Master Your Tax Software With These 7 Simple Tips

We say it every year because it’s true: Tax preparation software can make your annual trek through the 1040 easier and faster. It can also help you get a bigger refund (or pay less) by digging deeply for all allowable deductions. These sites guide you step-by-step through the process of entering all of your income and expenses. And they do so by using simple, understandable language and lots of taxpayer help. They’re designed for individuals, families, and sole proprietors, not financial experts. 

You can improve on the experience they provide by following a few simple guidelines. Below are seven ways to make your tax prep hours more productive and less frantic.

1. Track Your Tax-Related Income and Expenses All Year

If you’re self-employed or have a side gig, you’re going to need accurate records of your income and expenses. It’s a good idea to set up a year-round filing system for this information. If you’re collecting paper receipts, dedicate physical file folders for them by month or type. As receipts come in, write notes on them so you’ll know how to assign them to the correct IRS categories on the Schedule C. Keep them separate from any documentation about your income.

If you’ll be filing a personal return, label a file folder where you’ll store all of the forms that will come in during the months preceding the filing deadline, such as W-2s, 1099s, and property tax records. 

2. Record Your Income and Expenses Electronically

Your tax preparation will take a lot less time if you use personal finance software that’s designed to import transactions from online financial institutions and store them in registers. You can then categorize income and expenses and run reports at tax prep time. If you’re self-employed or you want to track your finances, Mint, Quicken, and Simplifi are your best options. 

You can’t import your income and expenses directly into tax preparation software from those applications (though you may be able to import forms like 1099s and W-2s, depending on which solution you choose). Still, tracking your financial data electronically throughout the year will make tax preparation easier, faster, and more accurate.

3. Use the Right Tax Preparation Application

We review the best tax preparation and filing websites every year. They all follow similar procedures to collect your tax-related income and expenses, but they vary tremendously in price, the forms and schedules supported, and the overall user experience. Before you choose one, consider the answers to these questions:

  • How much can you afford? The prices for these applications range from free to well over $100. Our article on e-filing your taxes for free can help you determine if you are eligible to use select tax sites at no cost. Keep in mind that you’re never asked to pay for your tax preparation until you’ve completed it and are ready to file. In other words, if you start on one site and decide to try a different one, you’re not out any money.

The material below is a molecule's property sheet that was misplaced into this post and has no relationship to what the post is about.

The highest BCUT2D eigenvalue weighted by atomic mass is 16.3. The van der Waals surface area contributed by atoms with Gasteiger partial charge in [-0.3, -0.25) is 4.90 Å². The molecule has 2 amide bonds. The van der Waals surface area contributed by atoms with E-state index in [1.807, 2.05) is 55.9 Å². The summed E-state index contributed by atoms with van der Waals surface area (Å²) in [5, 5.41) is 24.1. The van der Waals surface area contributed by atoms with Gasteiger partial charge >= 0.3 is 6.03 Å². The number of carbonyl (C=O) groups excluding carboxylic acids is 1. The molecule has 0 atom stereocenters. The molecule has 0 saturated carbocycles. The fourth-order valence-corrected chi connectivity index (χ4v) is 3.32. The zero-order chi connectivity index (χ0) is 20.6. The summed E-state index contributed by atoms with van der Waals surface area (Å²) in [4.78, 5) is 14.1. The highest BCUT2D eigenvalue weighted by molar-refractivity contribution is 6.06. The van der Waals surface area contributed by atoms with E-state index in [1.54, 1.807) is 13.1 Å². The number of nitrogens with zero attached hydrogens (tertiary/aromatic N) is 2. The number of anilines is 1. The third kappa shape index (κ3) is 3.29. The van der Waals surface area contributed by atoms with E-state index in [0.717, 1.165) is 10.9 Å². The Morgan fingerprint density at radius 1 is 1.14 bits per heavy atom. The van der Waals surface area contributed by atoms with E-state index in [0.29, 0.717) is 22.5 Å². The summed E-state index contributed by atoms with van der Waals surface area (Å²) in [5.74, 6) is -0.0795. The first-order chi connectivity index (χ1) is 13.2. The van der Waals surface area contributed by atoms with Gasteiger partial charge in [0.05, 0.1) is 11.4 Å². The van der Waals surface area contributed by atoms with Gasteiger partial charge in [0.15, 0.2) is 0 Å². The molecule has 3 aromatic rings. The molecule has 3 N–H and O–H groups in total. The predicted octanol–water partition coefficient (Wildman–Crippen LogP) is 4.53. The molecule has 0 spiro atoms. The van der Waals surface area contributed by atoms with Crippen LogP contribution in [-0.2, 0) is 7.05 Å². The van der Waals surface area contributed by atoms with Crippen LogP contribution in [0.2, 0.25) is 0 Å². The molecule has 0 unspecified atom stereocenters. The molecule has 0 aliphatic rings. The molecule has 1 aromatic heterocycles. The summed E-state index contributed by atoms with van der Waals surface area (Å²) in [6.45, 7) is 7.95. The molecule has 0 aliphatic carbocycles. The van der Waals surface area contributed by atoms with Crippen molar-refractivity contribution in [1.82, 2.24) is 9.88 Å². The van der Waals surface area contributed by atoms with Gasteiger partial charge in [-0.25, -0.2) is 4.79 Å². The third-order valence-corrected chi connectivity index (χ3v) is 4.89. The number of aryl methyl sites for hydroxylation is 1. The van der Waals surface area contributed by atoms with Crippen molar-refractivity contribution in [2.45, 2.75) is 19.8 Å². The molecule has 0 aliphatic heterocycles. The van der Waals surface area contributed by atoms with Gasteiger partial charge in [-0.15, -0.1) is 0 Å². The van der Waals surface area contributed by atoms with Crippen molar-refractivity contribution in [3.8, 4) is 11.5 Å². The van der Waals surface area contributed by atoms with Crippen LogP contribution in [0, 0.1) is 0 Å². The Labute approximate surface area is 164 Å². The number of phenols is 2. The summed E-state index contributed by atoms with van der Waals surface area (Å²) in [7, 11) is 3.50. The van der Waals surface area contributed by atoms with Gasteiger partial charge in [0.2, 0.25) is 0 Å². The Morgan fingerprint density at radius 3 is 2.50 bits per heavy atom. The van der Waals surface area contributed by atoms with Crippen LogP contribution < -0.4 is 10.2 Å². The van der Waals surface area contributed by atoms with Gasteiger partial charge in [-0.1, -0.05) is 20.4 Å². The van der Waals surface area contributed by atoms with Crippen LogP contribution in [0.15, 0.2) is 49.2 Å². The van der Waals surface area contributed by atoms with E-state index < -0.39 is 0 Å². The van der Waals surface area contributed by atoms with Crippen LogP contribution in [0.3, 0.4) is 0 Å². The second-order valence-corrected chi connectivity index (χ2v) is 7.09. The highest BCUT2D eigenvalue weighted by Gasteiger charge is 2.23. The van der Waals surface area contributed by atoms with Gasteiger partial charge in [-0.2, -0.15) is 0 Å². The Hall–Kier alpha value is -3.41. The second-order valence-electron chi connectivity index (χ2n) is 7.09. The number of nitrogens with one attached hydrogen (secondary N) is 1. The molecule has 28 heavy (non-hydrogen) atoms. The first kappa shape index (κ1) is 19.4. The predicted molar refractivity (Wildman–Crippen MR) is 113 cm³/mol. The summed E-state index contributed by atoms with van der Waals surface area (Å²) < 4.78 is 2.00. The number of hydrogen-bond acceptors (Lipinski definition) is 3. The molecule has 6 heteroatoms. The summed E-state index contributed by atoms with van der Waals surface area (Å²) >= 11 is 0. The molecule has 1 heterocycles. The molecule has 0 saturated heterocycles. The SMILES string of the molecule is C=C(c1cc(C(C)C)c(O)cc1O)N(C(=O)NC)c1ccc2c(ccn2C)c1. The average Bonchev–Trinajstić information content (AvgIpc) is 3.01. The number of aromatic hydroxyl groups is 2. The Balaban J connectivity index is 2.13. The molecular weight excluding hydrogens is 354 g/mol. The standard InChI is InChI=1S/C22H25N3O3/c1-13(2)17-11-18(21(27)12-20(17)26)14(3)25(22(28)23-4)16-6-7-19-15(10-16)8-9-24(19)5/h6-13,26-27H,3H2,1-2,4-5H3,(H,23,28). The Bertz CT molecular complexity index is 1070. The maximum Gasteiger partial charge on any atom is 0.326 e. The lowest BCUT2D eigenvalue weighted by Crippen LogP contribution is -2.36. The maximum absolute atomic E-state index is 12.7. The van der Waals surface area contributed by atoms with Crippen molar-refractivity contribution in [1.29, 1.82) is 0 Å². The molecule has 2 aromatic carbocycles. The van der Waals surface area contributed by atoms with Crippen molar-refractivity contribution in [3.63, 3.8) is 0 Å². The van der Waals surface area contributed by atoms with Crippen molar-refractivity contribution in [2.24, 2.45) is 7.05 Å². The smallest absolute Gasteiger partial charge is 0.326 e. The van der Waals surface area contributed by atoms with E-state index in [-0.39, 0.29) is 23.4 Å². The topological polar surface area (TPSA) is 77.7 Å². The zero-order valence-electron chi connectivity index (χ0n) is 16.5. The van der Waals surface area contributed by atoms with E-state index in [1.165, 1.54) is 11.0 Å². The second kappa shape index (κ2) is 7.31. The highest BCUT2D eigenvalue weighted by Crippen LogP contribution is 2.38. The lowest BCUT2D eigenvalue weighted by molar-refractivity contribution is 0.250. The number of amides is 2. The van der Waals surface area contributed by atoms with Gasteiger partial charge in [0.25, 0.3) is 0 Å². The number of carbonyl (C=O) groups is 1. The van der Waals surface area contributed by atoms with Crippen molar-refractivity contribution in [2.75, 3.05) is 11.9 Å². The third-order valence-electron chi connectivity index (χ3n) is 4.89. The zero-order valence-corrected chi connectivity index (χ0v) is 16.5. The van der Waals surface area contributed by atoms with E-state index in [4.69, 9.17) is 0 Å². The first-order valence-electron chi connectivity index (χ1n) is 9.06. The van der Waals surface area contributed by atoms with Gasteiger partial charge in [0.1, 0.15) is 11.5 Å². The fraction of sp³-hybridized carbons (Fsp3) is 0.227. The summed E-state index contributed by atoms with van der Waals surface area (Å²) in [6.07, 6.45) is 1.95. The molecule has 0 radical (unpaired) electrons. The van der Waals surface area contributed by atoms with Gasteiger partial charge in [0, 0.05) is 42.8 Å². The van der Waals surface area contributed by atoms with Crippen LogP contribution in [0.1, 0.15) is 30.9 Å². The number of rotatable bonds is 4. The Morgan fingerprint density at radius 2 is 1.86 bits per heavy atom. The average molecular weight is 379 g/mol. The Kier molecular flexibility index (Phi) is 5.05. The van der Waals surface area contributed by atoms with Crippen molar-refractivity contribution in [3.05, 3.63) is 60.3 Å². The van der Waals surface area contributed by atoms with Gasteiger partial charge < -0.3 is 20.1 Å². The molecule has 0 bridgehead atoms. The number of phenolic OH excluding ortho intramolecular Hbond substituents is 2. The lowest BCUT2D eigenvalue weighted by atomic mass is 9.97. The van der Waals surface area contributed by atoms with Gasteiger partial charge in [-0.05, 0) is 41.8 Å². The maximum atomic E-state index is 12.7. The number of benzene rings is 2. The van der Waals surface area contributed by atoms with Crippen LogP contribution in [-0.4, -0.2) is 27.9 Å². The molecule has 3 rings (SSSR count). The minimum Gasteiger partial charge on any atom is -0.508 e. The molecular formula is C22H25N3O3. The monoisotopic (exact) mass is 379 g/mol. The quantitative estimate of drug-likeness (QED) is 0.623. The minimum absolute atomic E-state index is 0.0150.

• Will you need a lot of assistance? The guidance these websites provide comes in the form of questions and answers, short context-sensitive explanations of the current topic, searchable databases of tax articles, and a combination of chat, email, and phone help (more on this later). You’re rarely sent to actual IRS instructions. 99 percent of the time, you’ll be reading help content that’s been rewritten to be understood by taxpayers who aren’t tax professionals.
  • How important is the user experience to you? As we said earlier, the user interfaces and navigation systems that these sites employ are very different. Generally speaking, the higher the price tag, the friendlier and more aesthetically pleasing the application will be.
  • Will you require a lot of supporting forms and schedules? If you have a complex financial life, you’re going to have to make sure that all of your tax situations will be covered. Some companies offer multiple versions that get increasingly expensive as they take on more topics. Others offer one version that’s free and which covers every common tax scenario (and some uncommon ones). Overall, though, these don’t provide the same level of help that the paid versions do.   

4. Follow the Prescribed Order

When you prepare your taxes on paper, there is no order. You’re constantly flipping back and forth among myriad forms and schedules, staring at official IRS and state forms.

Tax prep websites are basically lengthy wizards. They ask you questions, and you provide the answers, most often by selecting options from lists, responding to questions in the affirmative or negative, or entering data in blank fields. Then, they transfer that information to the official documents to be filed.